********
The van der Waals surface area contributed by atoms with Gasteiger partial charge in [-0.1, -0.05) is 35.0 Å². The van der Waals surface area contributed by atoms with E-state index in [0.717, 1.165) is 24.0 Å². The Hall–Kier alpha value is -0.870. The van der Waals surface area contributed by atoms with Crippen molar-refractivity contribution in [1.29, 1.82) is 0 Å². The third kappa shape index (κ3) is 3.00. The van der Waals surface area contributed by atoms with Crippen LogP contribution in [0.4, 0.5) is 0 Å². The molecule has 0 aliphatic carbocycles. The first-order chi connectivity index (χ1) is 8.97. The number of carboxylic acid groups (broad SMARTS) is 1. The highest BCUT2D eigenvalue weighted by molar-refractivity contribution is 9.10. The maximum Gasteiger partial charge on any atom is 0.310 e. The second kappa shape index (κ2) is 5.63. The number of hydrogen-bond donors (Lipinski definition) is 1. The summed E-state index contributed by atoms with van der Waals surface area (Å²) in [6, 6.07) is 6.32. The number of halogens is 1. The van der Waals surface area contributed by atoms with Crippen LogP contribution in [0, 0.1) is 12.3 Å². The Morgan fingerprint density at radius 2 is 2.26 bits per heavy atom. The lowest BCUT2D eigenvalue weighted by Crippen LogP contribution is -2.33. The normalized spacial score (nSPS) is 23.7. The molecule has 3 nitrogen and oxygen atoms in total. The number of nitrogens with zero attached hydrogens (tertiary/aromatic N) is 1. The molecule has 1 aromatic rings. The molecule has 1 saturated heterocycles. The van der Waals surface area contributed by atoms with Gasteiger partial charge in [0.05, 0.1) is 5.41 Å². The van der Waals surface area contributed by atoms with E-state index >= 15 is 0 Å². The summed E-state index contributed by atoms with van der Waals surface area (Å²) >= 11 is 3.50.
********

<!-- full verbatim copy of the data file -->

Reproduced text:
The van der Waals surface area contributed by atoms with Gasteiger partial charge in [-0.1, -0.05) is 35.0 Å². The van der Waals surface area contributed by atoms with E-state index in [0.717, 1.165) is 24.0 Å². The Hall–Kier alpha value is -0.870. The van der Waals surface area contributed by atoms with Crippen molar-refractivity contribution in [1.29, 1.82) is 0 Å². The third kappa shape index (κ3) is 3.00. The van der Waals surface area contributed by atoms with Crippen LogP contribution in [0.4, 0.5) is 0 Å². The molecule has 0 aliphatic carbocycles. The first-order chi connectivity index (χ1) is 8.97. The number of carboxylic acid groups (broad SMARTS) is 1. The highest BCUT2D eigenvalue weighted by molar-refractivity contribution is 9.10. The maximum Gasteiger partial charge on any atom is 0.310 e. The second kappa shape index (κ2) is 5.63. The number of hydrogen-bond donors (Lipinski definition) is 1. The summed E-state index contributed by atoms with van der Waals surface area (Å²) in [6, 6.07) is 6.32. The number of halogens is 1. The van der Waals surface area contributed by atoms with Crippen LogP contribution in [0, 0.1) is 12.3 Å². The Morgan fingerprint density at radius 2 is 2.26 bits per heavy atom. The lowest BCUT2D eigenvalue weighted by Crippen LogP contribution is -2.33. The normalized spacial score (nSPS) is 23.7. The molecule has 3 nitrogen and oxygen atoms in total. The number of nitrogens with zero attached hydrogens (tertiary/aromatic N) is 1. The molecule has 1 aromatic rings. The molecule has 1 saturated heterocycles. The van der Waals surface area contributed by atoms with Gasteiger partial charge in [0.05, 0.1) is 5.41 Å². The van der Waals surface area contributed by atoms with E-state index >= 15 is 0 Å². The summed E-state index contributed by atoms with van der Waals surface area (Å²) >= 11 is 3.50.